Teaching Peace: Toward Cultural Selflessness

Teaching Peace: Toward Cultural Selflessness

Teaching Peace: Toward Cultural Selflessness

Teaching Peace: Toward Cultural Selflessness

Excerpt

American culture is changing rapidly. It is becoming more pluralistic, more complex, and more violent. Associated with these realities is the fact that many people feel isolated from their communities and experience fear with regard to cultural changes that appear to be engendering tribalism rather than pluralism. Adults who grew up in simpler times argue for a return to the traditional values that seemed so prominent in previous decades--times when commitments to community, neighbors, and family were evident and when people really knew and cared about what happened to others. At the same time that American culture is growing in moral complexity, many are now envisioning a need for traditional values that will anchor that growth.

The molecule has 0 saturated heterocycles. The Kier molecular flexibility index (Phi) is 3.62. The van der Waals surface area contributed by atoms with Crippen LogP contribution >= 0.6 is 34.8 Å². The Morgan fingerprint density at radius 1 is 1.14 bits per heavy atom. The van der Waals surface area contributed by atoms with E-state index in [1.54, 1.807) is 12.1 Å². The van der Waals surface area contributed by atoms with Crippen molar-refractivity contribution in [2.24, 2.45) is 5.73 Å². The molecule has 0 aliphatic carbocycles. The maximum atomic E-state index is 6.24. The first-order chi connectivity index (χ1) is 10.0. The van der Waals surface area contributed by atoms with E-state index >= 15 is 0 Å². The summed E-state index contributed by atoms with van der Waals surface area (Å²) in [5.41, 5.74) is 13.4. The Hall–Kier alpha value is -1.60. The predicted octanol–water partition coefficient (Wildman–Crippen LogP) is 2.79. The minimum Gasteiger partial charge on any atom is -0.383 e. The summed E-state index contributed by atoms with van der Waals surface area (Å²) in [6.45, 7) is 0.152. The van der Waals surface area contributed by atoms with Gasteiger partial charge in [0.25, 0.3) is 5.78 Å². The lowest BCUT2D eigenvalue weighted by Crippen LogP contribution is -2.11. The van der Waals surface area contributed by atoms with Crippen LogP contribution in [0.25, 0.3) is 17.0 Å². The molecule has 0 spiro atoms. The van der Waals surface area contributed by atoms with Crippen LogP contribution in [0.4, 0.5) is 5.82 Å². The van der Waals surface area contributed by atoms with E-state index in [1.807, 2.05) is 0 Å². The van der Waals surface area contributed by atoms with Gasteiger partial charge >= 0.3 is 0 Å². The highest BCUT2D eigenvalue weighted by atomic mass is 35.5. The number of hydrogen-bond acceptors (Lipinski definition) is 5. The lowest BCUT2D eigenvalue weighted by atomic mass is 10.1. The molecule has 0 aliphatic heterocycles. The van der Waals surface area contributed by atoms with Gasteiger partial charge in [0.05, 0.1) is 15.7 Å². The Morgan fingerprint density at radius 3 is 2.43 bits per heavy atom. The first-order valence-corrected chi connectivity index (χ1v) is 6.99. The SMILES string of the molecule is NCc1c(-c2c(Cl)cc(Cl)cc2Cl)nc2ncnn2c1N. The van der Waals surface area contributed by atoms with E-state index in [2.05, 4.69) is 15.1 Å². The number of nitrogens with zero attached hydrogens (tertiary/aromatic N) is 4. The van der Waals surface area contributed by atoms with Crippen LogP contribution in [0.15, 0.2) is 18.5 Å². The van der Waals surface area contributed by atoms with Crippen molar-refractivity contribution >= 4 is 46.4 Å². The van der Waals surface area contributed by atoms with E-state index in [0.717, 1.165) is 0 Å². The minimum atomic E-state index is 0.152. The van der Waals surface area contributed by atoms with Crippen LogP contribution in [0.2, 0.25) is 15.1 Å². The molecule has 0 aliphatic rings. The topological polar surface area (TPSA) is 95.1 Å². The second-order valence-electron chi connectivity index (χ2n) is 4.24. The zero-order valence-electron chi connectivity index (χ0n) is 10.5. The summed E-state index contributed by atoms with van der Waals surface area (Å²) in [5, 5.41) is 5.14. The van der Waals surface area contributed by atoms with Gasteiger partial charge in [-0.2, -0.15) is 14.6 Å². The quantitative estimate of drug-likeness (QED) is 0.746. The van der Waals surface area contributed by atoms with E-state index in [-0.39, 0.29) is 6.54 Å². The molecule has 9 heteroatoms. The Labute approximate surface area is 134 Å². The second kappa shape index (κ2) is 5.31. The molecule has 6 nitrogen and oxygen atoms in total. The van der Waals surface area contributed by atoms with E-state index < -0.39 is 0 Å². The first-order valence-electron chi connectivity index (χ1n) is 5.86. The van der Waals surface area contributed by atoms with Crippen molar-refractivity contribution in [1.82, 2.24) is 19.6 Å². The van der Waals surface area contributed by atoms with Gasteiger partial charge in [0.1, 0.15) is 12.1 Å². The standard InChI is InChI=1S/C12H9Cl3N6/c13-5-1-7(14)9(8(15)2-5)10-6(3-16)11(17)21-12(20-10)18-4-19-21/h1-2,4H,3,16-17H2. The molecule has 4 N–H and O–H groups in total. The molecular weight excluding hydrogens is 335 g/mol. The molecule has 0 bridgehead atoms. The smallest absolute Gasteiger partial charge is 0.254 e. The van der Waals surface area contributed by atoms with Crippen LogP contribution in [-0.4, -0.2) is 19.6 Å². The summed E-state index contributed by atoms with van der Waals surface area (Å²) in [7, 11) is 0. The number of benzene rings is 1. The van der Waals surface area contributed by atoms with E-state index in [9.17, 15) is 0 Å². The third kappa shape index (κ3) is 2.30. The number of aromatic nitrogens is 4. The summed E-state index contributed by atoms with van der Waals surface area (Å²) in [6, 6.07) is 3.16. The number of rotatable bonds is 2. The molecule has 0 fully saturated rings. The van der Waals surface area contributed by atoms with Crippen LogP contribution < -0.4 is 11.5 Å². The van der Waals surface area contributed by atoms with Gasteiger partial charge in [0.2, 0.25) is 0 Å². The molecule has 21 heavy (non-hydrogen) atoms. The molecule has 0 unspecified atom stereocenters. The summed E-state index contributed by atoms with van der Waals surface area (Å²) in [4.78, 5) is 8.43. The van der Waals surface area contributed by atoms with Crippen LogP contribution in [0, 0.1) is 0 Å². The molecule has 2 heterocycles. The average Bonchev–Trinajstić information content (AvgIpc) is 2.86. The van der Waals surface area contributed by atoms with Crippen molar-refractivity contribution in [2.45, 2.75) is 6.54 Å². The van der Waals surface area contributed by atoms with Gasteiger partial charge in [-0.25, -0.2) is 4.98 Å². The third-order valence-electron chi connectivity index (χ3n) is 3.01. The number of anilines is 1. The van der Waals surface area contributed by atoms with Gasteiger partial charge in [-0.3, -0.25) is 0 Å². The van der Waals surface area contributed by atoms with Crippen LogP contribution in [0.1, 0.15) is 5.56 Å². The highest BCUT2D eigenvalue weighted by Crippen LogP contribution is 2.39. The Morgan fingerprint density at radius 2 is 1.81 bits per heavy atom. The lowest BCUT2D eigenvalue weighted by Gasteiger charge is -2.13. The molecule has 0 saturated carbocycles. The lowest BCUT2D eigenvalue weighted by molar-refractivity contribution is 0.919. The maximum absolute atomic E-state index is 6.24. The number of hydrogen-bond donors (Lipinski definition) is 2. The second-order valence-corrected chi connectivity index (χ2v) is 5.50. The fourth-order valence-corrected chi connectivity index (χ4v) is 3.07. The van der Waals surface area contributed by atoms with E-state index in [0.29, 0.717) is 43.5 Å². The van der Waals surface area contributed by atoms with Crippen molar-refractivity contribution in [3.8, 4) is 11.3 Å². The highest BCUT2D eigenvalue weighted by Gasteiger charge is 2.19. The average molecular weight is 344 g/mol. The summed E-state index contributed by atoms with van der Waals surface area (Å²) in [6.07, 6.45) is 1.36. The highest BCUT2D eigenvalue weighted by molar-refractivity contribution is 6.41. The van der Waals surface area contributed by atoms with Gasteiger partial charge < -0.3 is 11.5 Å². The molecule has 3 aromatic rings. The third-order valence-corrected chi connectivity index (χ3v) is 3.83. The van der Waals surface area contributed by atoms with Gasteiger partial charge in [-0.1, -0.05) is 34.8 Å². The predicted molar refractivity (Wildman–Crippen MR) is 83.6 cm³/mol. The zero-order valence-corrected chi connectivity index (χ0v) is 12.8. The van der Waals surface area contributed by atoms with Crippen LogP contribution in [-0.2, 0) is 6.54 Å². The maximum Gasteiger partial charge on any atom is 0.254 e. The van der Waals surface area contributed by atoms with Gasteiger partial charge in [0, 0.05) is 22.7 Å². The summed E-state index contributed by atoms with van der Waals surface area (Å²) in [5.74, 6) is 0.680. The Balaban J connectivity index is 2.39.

Although educators are in the middle of the debates about how moral growth should be accommodated and what values should be espoused, they have had limited input regarding the politics of change. The cultural debates rage around them, with some right-wingers demanding that schools and parents teach specific values and those with more libertarian views arguing that any imposition of adult values is wrong and an infringement on the rights of young people. The debates are heated, emotional, and often poorly focused in terms of goals, especially regarding the goals that schools should establish and communities should encourage. The goal-definition problem is a reflection in part of the varied philosophical perspectives people bring to the value-setting process. Neoconservatives on the right want prescriptiveness; they know what values schools should teach. Libertarians on the left want no intervention at all. For them any effort to define values mitigates the freedom of the student. In be-

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